Sustainable Development

A greener, healthier and more sustainable future relies on the use of copper

The production of copper is an important part of the story of copper, but  it represents only one chapter in a much larger book.

The additional chapters show unequivocally how copper is making a positive impact on sustainable development. Through the programs of the European Copper Institute and the Copper Alliance, the copper industry is making a positive impact on areas of critical societal concern, such as energy efficiency and security, climate change mitigation, public health, food supply, green building and more.

In particular, the Copper Alliance undertakes significant work to advance the UN’s Sustainable Development Goals (SDGs), which provide a 15-year framework for addressing humanity’s most critical issues. While our initiatives on a global level have some alignment with all 17 of the SDGs, three of the SDGs particularly closely match our focus:

SDG 7: Affordable and Clean Energy

Products containing copper tend to operate more efficiently because copper is the best non-precious conductor of heat and electricity. Renewable sources already provide nearly one-quarter of the world’s power and significantly more in a number of EU member states. Copper use helps reduce CO2 emissions and lower the amount of energy needed to produce electricity.

SDG 11: Sustainable Cities and Communities

Copper is already an essential ingredient in our most innovative technologies—such as smart energy tech, aquaculture and electric cars—and its role in electromobility, energy efficiency and renewable energy is growing. McKinsey has estimated a 43% potential increase in copper demand by 2035 versus today’s demand of 22 million tonnes.

SDG 13: Climate Action

On average, less than five tonnes of CO2 are emitted to produce one tonne of copper. However, because of copper’s inherent high efficiency in conductive applications, between 100 and 7,500 tons of CO2 emissions can be reduced—a mitigation factor of up to 1,500 to one. By 2030, copper could reduce the world’s carbon footprint by 16%.

Beyond the Sustainable Development Goals, the copper industry  in Europe is also making an important contribution to the broader economic, social and environmental sustainability of the EU.

Economic

Structural (buildings and infrastructure) and functional (electrical and thermal conductors) products made from copper, copper alloys and copper scrap metal are at the heart of the EU economy. European companies – with world class technologies in sectors such as automotive, machinery building, power infrastructure, construction, metal extraction, engineering and many more – generate billions of Euros through both regional and export markets. Click here to read more.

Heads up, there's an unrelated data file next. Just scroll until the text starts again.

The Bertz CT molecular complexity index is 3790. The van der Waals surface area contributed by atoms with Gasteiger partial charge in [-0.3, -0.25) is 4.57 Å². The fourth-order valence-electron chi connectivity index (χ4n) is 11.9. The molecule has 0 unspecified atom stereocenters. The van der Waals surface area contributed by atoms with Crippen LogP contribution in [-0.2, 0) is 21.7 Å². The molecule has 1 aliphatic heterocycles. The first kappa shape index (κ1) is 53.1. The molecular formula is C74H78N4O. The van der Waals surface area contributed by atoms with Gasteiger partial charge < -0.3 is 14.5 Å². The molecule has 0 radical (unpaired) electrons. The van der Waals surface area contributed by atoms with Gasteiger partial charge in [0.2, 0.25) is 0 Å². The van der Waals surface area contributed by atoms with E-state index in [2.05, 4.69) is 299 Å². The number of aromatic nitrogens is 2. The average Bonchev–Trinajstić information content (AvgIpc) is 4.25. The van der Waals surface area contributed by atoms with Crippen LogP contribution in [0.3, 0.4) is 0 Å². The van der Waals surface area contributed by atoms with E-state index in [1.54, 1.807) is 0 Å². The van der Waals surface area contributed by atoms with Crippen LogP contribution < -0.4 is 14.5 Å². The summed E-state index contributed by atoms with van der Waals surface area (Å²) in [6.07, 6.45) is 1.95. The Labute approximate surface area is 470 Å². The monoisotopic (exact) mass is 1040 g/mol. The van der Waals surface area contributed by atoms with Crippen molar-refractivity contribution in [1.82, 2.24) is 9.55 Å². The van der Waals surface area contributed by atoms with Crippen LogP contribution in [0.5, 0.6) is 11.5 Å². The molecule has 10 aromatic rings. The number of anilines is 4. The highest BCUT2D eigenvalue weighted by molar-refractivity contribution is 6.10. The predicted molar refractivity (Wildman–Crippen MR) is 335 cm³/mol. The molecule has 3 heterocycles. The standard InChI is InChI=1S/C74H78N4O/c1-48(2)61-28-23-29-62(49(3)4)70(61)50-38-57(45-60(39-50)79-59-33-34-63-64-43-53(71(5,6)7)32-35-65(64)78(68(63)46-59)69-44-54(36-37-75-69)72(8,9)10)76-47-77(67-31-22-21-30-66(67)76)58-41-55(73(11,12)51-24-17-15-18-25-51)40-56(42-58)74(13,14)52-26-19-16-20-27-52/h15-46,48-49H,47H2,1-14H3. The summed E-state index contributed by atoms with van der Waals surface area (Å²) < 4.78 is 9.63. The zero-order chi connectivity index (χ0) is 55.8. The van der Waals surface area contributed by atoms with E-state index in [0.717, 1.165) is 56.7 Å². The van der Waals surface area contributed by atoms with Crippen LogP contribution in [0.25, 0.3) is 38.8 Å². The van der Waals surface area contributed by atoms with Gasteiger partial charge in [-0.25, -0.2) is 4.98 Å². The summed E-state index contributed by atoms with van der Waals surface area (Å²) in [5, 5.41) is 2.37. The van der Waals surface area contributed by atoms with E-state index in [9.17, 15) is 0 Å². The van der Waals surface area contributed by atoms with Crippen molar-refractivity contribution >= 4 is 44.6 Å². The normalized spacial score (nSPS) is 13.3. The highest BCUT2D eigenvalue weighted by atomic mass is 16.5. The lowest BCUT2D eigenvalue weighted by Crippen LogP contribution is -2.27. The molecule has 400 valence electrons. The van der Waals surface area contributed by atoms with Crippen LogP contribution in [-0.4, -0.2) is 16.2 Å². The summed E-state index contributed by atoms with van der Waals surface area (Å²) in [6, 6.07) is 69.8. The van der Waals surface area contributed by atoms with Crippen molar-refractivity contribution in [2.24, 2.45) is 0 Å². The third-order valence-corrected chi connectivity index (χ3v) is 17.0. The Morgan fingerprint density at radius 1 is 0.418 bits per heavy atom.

Social

While the copper industry itself is relatively small in terms of employment (+/- 50,000 people across Europe), it employs many skills in a variety of job types. Far more importantly, the downstream copper value chain – which covers everything from nano-particles to production of gigantic civil constructions to space exploration – supports, amongst others, researchers, scientists, teachers, engineers, medics, technologists, metal workers, recyclers and construction labourers. These people work in world class academic institutions, government departments, global companies and SMEs. Click here to read more.

Environment

The European copper industry spends millions of Euros every year on improving its own environmental footprint, as well as enabling downstream companies to improve the environmental footprint of their products. Copper products form part of environmental infrastructure projects, sensors, instrumentation and measurement projects, copper metals recycling, cleaning, treatment and waste management projects. Research and innovation is supporting resource efficiency, “getting more from less”. Examples include light-weighting, downsizing, yield improvement and the higher productivity of systems and appliances, whether a medical device, mobile phone, air-conditioner, factory, supermarket, railway system or construction vehicle. Click here to read more.

The Copper AllianceTM believes that sustainable development offers a balanced economic model that is respectful of people and the planet.

The European Copper Institute strives to represent an industry and its products that are valued and appreciated for their contributions towards creating a more sustainable society. Read more on the global website.

Copper has a superior electrical and thermal conductivity, is highly durable, and can be 100% recycled without any loss in performance. There are ten good reasons why copper should be a material of choice when it comes to building a more sustainable energy system. Read about them in the Applications section, including how they apply in specific applications.